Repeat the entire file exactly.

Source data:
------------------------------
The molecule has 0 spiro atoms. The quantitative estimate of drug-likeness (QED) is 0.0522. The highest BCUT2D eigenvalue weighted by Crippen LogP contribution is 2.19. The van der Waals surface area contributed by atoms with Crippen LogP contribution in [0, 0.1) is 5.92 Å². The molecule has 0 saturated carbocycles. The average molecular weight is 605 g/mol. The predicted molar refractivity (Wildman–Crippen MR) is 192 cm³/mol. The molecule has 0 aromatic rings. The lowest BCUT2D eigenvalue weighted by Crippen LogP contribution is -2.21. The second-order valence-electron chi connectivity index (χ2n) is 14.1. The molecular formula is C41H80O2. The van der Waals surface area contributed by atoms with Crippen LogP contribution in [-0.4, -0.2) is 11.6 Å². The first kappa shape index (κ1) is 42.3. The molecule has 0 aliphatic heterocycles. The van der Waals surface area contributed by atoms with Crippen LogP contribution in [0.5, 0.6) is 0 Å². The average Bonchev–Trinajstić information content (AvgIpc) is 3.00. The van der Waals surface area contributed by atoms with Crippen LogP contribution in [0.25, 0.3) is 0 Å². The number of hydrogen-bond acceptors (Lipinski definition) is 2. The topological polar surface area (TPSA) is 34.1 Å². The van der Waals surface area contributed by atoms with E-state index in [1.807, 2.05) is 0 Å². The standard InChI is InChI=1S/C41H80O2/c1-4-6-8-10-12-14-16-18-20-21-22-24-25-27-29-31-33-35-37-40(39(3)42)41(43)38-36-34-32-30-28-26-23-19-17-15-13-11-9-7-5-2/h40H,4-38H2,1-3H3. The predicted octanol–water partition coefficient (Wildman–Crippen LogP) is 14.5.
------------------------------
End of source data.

The molecule has 0 spiro atoms. The quantitative estimate of drug-likeness (QED) is 0.0522. The highest BCUT2D eigenvalue weighted by Crippen LogP contribution is 2.19. The van der Waals surface area contributed by atoms with Crippen LogP contribution in [0, 0.1) is 5.92 Å². The molecule has 0 saturated carbocycles. The average molecular weight is 605 g/mol. The predicted molar refractivity (Wildman–Crippen MR) is 192 cm³/mol. The molecule has 0 aromatic rings. The lowest BCUT2D eigenvalue weighted by Crippen LogP contribution is -2.21. The second-order valence-electron chi connectivity index (χ2n) is 14.1. The molecular formula is C41H80O2. The van der Waals surface area contributed by atoms with Crippen LogP contribution in [-0.4, -0.2) is 11.6 Å². The first kappa shape index (κ1) is 42.3. The molecule has 0 aliphatic heterocycles. The van der Waals surface area contributed by atoms with Crippen LogP contribution in [0.5, 0.6) is 0 Å². The average Bonchev–Trinajstić information content (AvgIpc) is 3.00. The van der Waals surface area contributed by atoms with Crippen LogP contribution in [0.25, 0.3) is 0 Å². The number of hydrogen-bond acceptors (Lipinski definition) is 2. The topological polar surface area (TPSA) is 34.1 Å². The van der Waals surface area contributed by atoms with E-state index in [1.807, 2.05) is 0 Å². The standard InChI is InChI=1S/C41H80O2/c1-4-6-8-10-12-14-16-18-20-21-22-24-25-27-29-31-33-35-37-40(39(3)42)41(43)38-36-34-32-30-28-26-23-19-17-15-13-11-9-7-5-2/h40H,4-38H2,1-3H3. The predicted octanol–water partition coefficient (Wildman–Crippen LogP) is 14.5.